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Simon of Cyrene – Abuse Leading To Destiny

For this week’s missionary post I want to engage in a little bit of guesswork, but I think I’m right! A passage in Mark 15 that I recently talked about online described Jesus on His way to the cross. Mark was pretty sparse with details, yet he inserted a comment that seems odd in the amount of detail that he shared: “Then they compelled a certain man, Simon a Cyrenian, the father of Alexander and Rufus, as he was coming out of the country and passing by, to bear His cross.” Cyrene was a Greek city in the province of Cyrenaica, in eastern Libya, in northern Africa. Why does Mark give the name of the man and even more strangely the names of his sons?

I believe that Simon is actually the man referred to in Acts 13:1: “Now in the church that was at Antioch there were certain prophets and teachers: Barnabas, Simeon who was called Niger.” Moreover I believe that Simon was either involved or at least an engine behind the team that birthed the church in Antioch in Acts 11:20-21: “But some of them were men from Cyprus and Cyrene (Simon’s place of origin), who, when they had come to Antioch, spoke to the Hellenists, preaching the Lord Jesus.” It was the Cypriots and the Cyrenians who dared to differ from the Jerusalem “mother church” believers, who were “preaching the word to no one but the Jews only” (Acts 11:19). The Cypriots and the Cyrenians reached out to the Gentiles. Antioch had a majority Gentile population (Greeks and Syrians) at that time. The Cyrenians preached to them and “the hand of the Lord was with them, and a great number believed and turned to the Lord” (Acts 11:21).

1. Mark could not possibly know the name of this man plucked unwillingly out of the crowd to carry the cross of the Lord Jesus unless that man had later become known in the church. This was a fleeting incident in the midst of a crowded scene where the procession behind Jesus on His way to the cross was mobile and chaotic. Simon would have disappeared quickly into the crowd when Jesus reached Golgotha. How would Mark know who he was? “It is hard to imagine how Simon could be with Jesus during the agonising journey to Golgotha, and not be changed. Staggering under the weight of the already blood-soaked cross bar, no doubt helped along by Roman curses and kicks, Simon must have been thinking, ‘Why me? Oh, why did they pick on me?’ Later, he would have realised the privilege he had been entrusted with.”

2. Mark tells us the names of Simon’s sons (“the father of Alexander and Rufus”). Unlikely as it was that Simon would be known, it is impossible that Mark could have known the names of Simon’s sons unless the sons had become well known in the early church. “The unexpected mention of his son’s names would seem to indicate that they were known to some of Mark’s readers. Mark identifies Simon as ‘the father of Alexander and Rufus’. Tradition states that they became missionaries; the inclusion of their names may suggest that they were of some standing in the Early Christian community at Rome. Mark’s Gospel, which was written for a Roman audience, seems to suggest that the audience knew who these men were. It has also been suggested that the Rufus (in Greek: Ῥοῦφον or Rhouphon) mentioned by Paul in Romans 16:13 is the son of Simon of Cyrene.”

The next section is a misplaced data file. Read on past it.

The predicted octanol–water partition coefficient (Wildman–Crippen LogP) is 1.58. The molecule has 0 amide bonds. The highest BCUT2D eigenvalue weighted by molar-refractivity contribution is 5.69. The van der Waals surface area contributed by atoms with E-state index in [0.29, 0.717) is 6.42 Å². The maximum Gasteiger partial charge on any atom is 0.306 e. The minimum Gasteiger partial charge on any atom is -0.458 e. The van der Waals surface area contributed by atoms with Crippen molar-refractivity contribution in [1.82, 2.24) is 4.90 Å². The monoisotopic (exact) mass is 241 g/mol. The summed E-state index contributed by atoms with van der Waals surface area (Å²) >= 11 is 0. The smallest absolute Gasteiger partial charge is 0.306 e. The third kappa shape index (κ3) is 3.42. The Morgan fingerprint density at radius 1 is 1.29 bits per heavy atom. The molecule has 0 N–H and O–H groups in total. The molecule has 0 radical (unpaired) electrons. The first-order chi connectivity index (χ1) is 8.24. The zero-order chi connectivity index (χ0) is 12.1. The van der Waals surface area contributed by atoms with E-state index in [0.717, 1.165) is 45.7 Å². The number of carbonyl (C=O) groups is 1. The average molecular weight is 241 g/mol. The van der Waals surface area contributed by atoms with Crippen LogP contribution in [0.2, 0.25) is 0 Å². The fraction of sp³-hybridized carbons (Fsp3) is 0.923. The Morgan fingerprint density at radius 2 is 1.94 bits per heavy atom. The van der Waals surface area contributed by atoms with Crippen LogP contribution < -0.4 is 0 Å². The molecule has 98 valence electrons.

3. The obvious answer is that this encounter with Jesus radically change Simon’s life, causing him to go back as a missionary to his own people from Jerusalem to Cyrene in Africa, and then later go on a missionary trip with others to Antioch.

4. The 2005 Scripture Union writer comments: “Traditions surrounding Simon have always been more important to the ancient African churches than to the European churches. Western scholars remain cautious about Simon, but black theologians convincingly identify him with Black Simon, an early Gentile convert (Acts 13:1). For what conceivable reason could Mark mention his sons, unless they were already known to his readers?”

The lesson for us today is obvious. What seemed a racially motivated abuse on a black African minding his own business in Jerusalem, forcing him to carry the cross of the unknown Jesus, then in God sovereignty radically and totally changed not just Simon, not just his sons, but in part at least Antioch – then Paul as he was sent out from Antioch later. What is God doing in our lives that at first sight seems abusive, racially motivated or whatever, and yet turns out to be the ‘accidental’ doorway to God’s call on our lives?

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